We use cookies and other tools to enhance your experience on our website and to analyze our web traffic.
For more information about these cookies and the data collected, please refer to our Privacy Policy.

Casting (Moon)light on NSRR data

Want to be an early adopter of two new web-based tools (Moonlight & Moonbeam) for sleep signals, specifically designed to view NSRR data? If so, 1) read on, 2) head to https://remnrem.net/ to play with them and 3) please do give us any feedback.

What is Moonlight?

Moonlight is an interactive viewer for polysomnographic data. It is built on top of the command-line Luna package (https://zzz.bwh.harvard.edu/luna/), written using R and the Shiny library. As well as visualization, Moonlight supports manipulations of sleep data (filtering, subsetting, resampling, referencing, etc), a range of summary statistics, and hypnogram-based analyses including automated staging using POPS. You can learn more about Moonlight by following this tutorial.

What is Moonbeam?

Moonlight was originally designed for use with data located on your own, local machine. Moonbeam is a new extension, to directly pull web-based datasets into Moonlight. For NSRR users, you can click on the Moonbeam button (on the left panel of the main Moonlight page) and it will bring up this type of dialog box:

As an NSRR user, you can obtain your personalized token by visiting http://sleepdata.org/token. (This is the same token you’d use for the NSRR Ruby download gem, which is fixed but specific to each NSRR user.) After pasting in your token and clicking Authenticate, you will see a list of available cohorts. The exact list will depend on which NSRR cohorts you have permission to access.

After selecting the cohort, the rightmost menu will be populated with the IDs of all recordings. Select one and click Import and after a little while the EDF and annotation data will be imported into Moonlight. As below, a new Moonbeam panel shows any covariate data for that individual, taken from the associated .csv files, in a searchable table that also lists the definitions of each variable:

By selecting the Signals tab, you can view the raw signals, aligned to any annotations:

Moonlight supports numerous other visualization and data manipulation options. For example, here is a whole-night visualization of some signals based on epoch-level Hjorth parameters, which shows drop-out of the ECG for the middle part of the night:

See the Luna website for a more detailed description of the various functions.

Uploading your own data

As well as viewing NSRR data, Moonlight can also be used to view your own EDF/annotation files:

  • upload files directly from your local machine (top left menu item from the main page)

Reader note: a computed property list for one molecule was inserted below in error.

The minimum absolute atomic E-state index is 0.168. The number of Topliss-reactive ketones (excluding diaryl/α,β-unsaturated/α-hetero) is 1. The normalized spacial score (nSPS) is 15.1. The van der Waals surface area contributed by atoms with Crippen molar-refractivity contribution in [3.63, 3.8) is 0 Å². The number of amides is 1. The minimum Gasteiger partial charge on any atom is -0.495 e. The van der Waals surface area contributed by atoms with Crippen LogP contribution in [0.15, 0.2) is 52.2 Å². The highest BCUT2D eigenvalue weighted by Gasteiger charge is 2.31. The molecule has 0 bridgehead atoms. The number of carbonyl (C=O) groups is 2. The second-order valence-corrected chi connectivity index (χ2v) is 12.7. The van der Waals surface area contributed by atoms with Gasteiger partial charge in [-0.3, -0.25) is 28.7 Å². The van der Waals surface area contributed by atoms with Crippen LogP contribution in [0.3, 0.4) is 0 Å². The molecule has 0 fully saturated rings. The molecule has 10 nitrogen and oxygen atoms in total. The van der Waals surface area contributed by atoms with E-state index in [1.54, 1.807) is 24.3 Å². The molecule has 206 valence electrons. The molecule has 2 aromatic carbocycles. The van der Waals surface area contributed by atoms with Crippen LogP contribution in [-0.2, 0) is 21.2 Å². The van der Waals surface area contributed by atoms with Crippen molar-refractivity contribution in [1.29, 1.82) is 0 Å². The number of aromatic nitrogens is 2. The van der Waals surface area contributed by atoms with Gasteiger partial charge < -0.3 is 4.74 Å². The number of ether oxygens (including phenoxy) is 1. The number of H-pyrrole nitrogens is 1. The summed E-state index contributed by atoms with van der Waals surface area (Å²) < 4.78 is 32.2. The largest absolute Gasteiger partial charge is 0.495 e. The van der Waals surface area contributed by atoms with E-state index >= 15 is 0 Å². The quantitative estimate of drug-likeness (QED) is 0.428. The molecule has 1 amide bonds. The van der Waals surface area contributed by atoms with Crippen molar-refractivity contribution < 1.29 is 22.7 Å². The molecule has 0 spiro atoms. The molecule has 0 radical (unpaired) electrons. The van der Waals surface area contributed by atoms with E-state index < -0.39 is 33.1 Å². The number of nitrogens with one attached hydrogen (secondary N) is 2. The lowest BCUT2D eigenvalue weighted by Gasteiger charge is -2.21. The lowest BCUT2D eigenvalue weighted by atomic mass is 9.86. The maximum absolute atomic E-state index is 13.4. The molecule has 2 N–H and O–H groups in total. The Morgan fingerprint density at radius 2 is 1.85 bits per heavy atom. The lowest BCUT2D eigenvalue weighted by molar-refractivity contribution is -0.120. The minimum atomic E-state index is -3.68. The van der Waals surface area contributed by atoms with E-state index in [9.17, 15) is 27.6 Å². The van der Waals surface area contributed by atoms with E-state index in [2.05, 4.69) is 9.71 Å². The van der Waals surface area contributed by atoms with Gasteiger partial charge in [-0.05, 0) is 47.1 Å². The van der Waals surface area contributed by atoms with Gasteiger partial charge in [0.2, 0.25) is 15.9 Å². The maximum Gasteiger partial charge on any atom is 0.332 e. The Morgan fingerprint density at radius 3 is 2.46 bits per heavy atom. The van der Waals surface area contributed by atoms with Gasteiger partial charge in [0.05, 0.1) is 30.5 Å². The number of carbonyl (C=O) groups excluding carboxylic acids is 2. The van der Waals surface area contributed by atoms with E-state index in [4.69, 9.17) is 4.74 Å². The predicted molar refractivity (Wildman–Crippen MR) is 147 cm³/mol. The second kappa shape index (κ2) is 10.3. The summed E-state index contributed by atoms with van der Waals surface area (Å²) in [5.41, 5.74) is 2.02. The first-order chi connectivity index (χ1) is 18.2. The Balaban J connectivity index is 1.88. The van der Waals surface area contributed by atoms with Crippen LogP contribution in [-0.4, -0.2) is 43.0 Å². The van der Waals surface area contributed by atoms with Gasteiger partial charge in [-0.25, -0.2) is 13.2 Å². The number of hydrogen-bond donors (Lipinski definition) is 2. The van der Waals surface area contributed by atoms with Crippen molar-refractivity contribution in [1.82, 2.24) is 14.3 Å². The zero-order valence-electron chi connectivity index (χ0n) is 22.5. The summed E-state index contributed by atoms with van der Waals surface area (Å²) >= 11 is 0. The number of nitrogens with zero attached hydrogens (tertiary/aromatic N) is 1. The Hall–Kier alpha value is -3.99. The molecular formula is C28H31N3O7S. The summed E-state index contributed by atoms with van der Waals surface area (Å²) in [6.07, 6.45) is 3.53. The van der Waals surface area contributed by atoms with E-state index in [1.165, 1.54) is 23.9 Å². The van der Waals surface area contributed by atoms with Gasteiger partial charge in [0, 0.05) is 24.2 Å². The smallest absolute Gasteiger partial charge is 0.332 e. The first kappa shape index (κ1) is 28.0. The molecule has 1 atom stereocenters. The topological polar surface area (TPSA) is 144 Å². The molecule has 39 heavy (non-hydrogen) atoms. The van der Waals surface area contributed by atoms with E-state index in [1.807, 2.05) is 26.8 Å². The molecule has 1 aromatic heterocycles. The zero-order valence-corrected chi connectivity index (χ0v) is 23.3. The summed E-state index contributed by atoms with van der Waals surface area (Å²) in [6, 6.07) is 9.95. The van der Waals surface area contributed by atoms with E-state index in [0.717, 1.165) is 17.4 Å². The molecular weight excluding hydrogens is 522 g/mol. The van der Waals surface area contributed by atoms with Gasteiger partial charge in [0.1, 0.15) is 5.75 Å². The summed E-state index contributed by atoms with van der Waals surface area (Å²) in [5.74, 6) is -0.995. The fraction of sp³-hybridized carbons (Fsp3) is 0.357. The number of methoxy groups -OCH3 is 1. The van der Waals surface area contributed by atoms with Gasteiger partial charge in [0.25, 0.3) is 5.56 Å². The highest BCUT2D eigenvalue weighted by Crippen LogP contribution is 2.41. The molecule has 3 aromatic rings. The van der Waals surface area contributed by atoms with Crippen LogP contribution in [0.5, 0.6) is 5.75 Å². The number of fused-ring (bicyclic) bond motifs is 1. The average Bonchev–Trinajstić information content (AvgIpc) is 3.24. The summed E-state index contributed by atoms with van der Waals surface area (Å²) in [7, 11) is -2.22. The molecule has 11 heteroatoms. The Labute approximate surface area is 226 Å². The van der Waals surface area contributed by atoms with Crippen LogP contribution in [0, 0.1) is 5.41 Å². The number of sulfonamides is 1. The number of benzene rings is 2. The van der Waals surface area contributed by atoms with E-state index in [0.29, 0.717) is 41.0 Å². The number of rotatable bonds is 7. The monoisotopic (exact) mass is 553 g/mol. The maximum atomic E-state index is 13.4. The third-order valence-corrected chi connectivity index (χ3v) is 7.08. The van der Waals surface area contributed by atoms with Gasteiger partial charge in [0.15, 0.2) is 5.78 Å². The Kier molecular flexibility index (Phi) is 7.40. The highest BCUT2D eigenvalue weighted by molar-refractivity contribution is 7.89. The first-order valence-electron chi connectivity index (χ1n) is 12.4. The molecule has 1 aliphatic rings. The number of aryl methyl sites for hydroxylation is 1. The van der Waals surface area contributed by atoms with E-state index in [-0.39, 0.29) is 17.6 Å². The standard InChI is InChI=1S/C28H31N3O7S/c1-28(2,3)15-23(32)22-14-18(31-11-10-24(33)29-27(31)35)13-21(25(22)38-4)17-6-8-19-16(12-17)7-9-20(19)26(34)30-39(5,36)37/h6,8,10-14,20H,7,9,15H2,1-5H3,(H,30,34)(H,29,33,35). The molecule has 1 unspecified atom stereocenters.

• the “User URLs” option on the Moonbeam tab allows you to enter two links (HTTP URLs), for an EDF and (optionally) an annotation file (NSRR XML format, or Luna .annot/.eannot format). This can be handy, for example, if you have files stored on Dropbox or a similar cloud-based service that allows you to create shareable links to files. This can be quicker than uploading a large file from your own machine, particularly if you have a slow local internet connection. It can also be used to allow others to view your data easily, by simply sharing the links rather than having to share the original files.

Three ways to use Moonlight/Moonbeam

The easiest way to use Moonlight/Moonbeam is via our AWS-hosted instance, by visiting https://remnrem.net/. This has the advantage of not needing any installation, but may entail slower upload speeds to the cloud, and a limited number of instances will be available at any one time.

Alternatively, you can pull our Dockerized version, which runs on all platforms that can support Docker Desktop (see here). Once Docker is installed, to obtain/update the container, run this on the command-line:

docker pull remnrem/moonlight 

To run Moonlight, first type:

docker run -it --rm -p 3838:3838 remnrem/moonlight 

and then point your web browser to

Third, the most flexible and typically fastest option is to run Moonlight directly from R, using the lunaR library, although this requires the ability to install R and lunaR locally.

Notes & Caveats

  • Both Moonlight and Moonbeam are newly developed/developing packages: as such, you should expect a few rough edges.

  • Moonbeam is specifically designed to view single recordings: it is not the right tool for downloading entire cohorts.

  • Downloads typically take roughly 5-15 seconds, but this may vary depending on the recording, current load on the server and your own web connection. If the remnrem.net host is busy, you are likely to get better performance by using the local (Docker) version. If downloading a file fails (i.e. the page grays out with a spinning wheel that lasts for much longer than 20 or so seconds), close out the page and restart the app to try again. If the issue persists, please contact us.

  • This first release of Moonbeam does not include all NSRR datasets. All datasets (that have signal data) will be incorporated in the near future. Please contact us if a desired dataset if currently missing, we can upload it sooner rather than later.

  • Luna recognizes lights_off and lights_on annotations and calculates hypnogram statistics appropriately. However, lights on/off times are not currently integrated into NSRR annotations, so take care when interpreting metrics such as SOL and TIB.

  • We will monitor usage and interest in Moonlight/Moonbeam and potentially expand capacity of the AWS-hosted instance at https://remnrem.net


Please e-mail us at luna.remnrem@gmail.com with any feedback or questions.


By shaunpurcell on May 9, 2023 May 9, 2023 in Tools
no comments
· sorted by
Write a Reply